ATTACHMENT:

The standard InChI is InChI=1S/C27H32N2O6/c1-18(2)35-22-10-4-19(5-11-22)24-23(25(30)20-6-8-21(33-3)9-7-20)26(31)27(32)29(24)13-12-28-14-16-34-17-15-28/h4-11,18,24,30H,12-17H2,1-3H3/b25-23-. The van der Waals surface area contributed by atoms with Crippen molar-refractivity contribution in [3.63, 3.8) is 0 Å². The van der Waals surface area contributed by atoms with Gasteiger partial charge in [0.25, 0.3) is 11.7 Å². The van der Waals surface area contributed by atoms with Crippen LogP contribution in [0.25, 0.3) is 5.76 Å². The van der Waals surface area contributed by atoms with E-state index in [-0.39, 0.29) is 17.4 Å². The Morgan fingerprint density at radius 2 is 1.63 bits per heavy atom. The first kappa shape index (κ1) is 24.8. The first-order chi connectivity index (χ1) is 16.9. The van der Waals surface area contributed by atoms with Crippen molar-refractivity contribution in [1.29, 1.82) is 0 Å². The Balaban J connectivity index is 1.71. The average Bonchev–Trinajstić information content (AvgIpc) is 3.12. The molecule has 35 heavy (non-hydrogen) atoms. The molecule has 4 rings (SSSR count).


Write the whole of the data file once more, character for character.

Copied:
The standard InChI is InChI=1S/C27H32N2O6/c1-18(2)35-22-10-4-19(5-11-22)24-23(25(30)20-6-8-21(33-3)9-7-20)26(31)27(32)29(24)13-12-28-14-16-34-17-15-28/h4-11,18,24,30H,12-17H2,1-3H3/b25-23-. The van der Waals surface area contributed by atoms with Crippen molar-refractivity contribution in [3.63, 3.8) is 0 Å². The van der Waals surface area contributed by atoms with Gasteiger partial charge in [0.25, 0.3) is 11.7 Å². The van der Waals surface area contributed by atoms with Crippen LogP contribution in [0.25, 0.3) is 5.76 Å². The van der Waals surface area contributed by atoms with E-state index in [-0.39, 0.29) is 17.4 Å². The Morgan fingerprint density at radius 2 is 1.63 bits per heavy atom. The first kappa shape index (κ1) is 24.8. The first-order chi connectivity index (χ1) is 16.9. The van der Waals surface area contributed by atoms with Crippen molar-refractivity contribution in [1.29, 1.82) is 0 Å². The Balaban J connectivity index is 1.71. The average Bonchev–Trinajstić information content (AvgIpc) is 3.12. The molecule has 35 heavy (non-hydrogen) atoms. The molecule has 4 rings (SSSR count).